Spring Wings Festival finds water in the valley
IF YOU GO
Bugs & Butterflies Petting Zoo at E.C. Best Elementary School Gym, 2:30-5:30 p.m.
Tours: Convention Center, 7-9 a.m. | 11 a.m.-1 p.m. | 3-5 p.m.
Presentation: “Migratory Birds,” 9 a.m.
Presentation: “Bats,” 10:30 a.m.
Presentation: “Raptors,” 12 p.m.
Presentation: “Wood Ducks,” 1:30 p.m.
Activities: Convention Center, 9 a.m.-2 p.m.
Decoy Carving: 9-11 a.m. (Free)
Dinner: (Family BBQ) — Tickets available for purchase online, 5 p.m.; www.springwings.org
Birds and birding and wildlife enthusiasts are flocking to Fallon this weekend to take part in the annual Spring Wings Festival.
Especially thrilling for many visitors will be the abundance of water in the wetlands this spring after several years of drought.
Fans of fowl gather to witness one of nature’s most remarkable seasonal journeys, the annual migration of shorebirds and waterfowl through the Lahontan Valley — home to one of North America’s most significant wetland systems.
A Nevada Bugs and Butterflies exhibit and a free petting zoo highlights tomorrow’s activities at E.C. Best Elementary School. Then, on Saturday, enjoy complimentary guided nature tours in the Lahontan Valley as well as interactive activities and displays, lively presentations and decoy carving at the Fallon Convention Center.
Tours will begin and end at the Fallon Convention Center parking lot. Signs will lead bird lovers into the check-in area — plan to arrive 10-15 minutes prior to the start of the designated tour as drivers will leave promptly. Bring binoculars, bug spray, sunscreen and a light jacket. Water will be provided. Spaces are still available on some tours.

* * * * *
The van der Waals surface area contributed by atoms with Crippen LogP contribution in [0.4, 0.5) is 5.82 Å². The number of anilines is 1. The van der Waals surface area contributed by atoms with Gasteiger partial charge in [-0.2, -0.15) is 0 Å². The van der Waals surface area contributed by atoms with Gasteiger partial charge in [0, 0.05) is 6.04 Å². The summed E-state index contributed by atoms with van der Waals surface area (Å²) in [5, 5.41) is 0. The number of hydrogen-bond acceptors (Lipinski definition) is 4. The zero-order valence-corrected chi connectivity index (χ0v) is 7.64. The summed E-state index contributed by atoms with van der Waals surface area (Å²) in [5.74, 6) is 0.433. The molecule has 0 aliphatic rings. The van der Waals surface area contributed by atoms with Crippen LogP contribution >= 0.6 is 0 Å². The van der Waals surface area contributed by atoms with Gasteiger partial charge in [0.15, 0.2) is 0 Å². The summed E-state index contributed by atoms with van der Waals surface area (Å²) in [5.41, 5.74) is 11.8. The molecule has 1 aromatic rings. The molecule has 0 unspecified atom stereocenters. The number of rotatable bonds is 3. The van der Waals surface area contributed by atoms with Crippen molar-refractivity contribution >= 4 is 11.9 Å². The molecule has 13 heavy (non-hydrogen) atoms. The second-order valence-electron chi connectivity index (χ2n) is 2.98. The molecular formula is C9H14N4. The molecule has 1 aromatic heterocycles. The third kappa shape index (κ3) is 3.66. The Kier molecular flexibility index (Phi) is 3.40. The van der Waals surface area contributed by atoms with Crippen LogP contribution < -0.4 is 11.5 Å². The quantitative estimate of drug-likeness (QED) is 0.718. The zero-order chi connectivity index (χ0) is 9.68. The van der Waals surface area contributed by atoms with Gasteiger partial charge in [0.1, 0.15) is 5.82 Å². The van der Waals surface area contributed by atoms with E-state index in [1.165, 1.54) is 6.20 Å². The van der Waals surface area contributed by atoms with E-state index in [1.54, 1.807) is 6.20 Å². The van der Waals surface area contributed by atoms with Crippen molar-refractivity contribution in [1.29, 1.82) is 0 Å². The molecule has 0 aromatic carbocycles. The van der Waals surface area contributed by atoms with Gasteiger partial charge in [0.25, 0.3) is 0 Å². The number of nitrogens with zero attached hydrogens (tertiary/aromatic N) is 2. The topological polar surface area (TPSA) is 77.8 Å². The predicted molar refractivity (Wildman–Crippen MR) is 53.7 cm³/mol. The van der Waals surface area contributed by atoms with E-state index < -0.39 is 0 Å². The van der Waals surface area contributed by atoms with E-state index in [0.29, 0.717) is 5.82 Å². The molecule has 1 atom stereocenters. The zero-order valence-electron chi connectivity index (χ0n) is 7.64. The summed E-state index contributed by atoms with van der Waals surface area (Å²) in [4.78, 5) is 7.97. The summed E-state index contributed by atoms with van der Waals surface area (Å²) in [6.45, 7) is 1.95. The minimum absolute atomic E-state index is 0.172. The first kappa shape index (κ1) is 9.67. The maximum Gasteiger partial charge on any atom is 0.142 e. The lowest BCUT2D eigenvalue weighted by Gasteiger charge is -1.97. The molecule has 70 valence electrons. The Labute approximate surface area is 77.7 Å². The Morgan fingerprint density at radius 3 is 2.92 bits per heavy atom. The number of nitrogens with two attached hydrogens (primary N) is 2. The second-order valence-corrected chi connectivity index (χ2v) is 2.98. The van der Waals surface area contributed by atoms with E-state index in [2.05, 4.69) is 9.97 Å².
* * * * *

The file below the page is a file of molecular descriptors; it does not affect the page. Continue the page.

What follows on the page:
A fundraising dinner is Saturday night at the convention center. Doors open at 5 p.m. and the barbeque-style dinner will be served at 6 p.m. Tickets may be purchased through PayPal at http://www.springwings.org.
AN IMPORTANT BIRD AREA
The Lahontan Valley Wetlands have earned national and international recognition as a “Globally Important Bird Area” by the American Bird Conservancy and an “Important Bird Area” by the Audubon Society.
The premier bird-watching hotspot holds guided water and land tours to allow bird-watchers of all levels to view some of the 280 bird species known to frequent the Lahontan Valley, including Black-necked stilts and the American avocet.
The wetlands in the Lahontan Valley beckon all levels of wildlife and bird enthusiasts to come see what the festival has to offer and get familiar with the resources at Stillwater National Wildlife Refuge.
As the popularity of birding in the United States continues to grow, birding travelers (avitourists) can head to the Lahontan Valley wetlands, home to more than 280 species of birds and to some of the most significant wetland systems in the American West. The Lahontan Valley wetlands are accessible, affordable and intriguing.
Representing Nevada’s most important desert oasis, the Lahontan Valley wetlands are designated a site of international importance by the Western Hemispheric Shorebird Reserve Network These tremendously rich and diverse wetlands attract more than a million waterfowl, as well as over 20,000 other water birds, including pelicans, egrets, cormorants, herons, ibis, gulls and terns.
These wetlands undergo tremendous boom and bust cycles tied to the snowpack in the Sierra Nevada and lie in the rain shadow of the Sierra Nevada, hence a desert oasis. The wetlands are also called “terminal” wetlands because they lie in a closed basin at the terminus of the Carson River.
Spring Wings showcases many activities for bird lovers. For a full list of Spring Wings tours and additional details, or to register for group outings and workshops visit http://www.springwings.org. Space is limited and those interested are encouraged to register in advance.